When Jacob Zuma formally resigned as South Africa’s president last week, some commentators used his overdue but less than gracious exit as an opportunity to reach for the famous words of U.S. President Gerald Ford, who in 1974 declared, in the wake of Richard Nixon’s resignation, that “our long national nightmare is over.” Those words capture both the widespread sense of disgust in South Africa at the malignant nature of the Zuma presidency, and the hope for a new beginning and a fresh start under Cyril Ramaphosa.
The new president has chosen his words carefully so far, anxious not to humiliate Zuma nor fan any flames of indignation among his supporters. But since becoming the leader of the African National Congress in December, Ramaphosa has consistently denounced “state capture,” a defining feature of the corrupt Zuma years, when state institutions became the playthings of private interests. In his first State of the Nation address on Feb. 16, Ramaphosa told his parliamentary audience he was “determined to build a society defined by decency and integrity that does not tolerate the plunder of public resources.” These statements send the unmistakable signal that Ramaphosa is seeking to draw a line under a sordid and destructive decade when the interests of South Africans—and certainly the poorest among them—appeared to be of marginal importance to the leadership.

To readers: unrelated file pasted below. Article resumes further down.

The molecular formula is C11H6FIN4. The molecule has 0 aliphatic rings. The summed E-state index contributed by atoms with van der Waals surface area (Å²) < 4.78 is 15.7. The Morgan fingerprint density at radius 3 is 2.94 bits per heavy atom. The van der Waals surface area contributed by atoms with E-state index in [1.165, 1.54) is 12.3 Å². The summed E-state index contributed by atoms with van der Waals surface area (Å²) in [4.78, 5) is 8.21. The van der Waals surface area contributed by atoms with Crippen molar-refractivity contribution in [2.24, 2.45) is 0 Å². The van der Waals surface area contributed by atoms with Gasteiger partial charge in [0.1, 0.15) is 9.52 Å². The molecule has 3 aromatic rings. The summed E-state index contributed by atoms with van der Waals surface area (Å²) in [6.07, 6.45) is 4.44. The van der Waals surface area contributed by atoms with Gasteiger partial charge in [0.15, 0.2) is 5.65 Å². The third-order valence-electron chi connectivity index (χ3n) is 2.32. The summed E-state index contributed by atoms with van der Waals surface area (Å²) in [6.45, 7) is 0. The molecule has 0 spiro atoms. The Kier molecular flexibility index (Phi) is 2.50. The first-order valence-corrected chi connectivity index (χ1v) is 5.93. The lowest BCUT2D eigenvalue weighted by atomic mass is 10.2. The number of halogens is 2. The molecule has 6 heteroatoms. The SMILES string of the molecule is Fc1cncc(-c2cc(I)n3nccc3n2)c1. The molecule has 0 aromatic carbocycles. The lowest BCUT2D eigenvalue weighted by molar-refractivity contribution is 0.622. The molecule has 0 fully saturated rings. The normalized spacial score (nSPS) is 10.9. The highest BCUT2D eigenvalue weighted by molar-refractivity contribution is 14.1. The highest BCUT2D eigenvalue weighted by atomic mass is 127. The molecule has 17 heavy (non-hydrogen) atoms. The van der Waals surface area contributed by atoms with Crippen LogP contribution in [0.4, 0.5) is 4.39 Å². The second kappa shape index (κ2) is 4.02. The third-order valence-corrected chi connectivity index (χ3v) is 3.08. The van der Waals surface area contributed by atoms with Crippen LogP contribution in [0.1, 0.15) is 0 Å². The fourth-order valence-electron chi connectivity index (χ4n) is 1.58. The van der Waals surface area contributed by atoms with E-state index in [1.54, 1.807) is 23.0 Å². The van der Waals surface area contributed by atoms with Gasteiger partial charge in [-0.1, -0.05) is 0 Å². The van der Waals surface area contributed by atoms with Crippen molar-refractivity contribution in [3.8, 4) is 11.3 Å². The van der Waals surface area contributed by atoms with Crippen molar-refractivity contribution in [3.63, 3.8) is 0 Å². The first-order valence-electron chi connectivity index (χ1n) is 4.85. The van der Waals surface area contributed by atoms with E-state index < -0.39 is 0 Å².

If the “Cyril Spring” is to be built into something much more permanent, however, Ramaphosa will have to overcome myriad difficulties. Three specific areas warrant his close attention and will ultimately determine the fate of his leadership: the poisonous legacy of Zuma; the need to put his own clear stamp on policy; and, perhaps most problematic of all, the challenge of confronting the structural weaknesses of the ANC itself.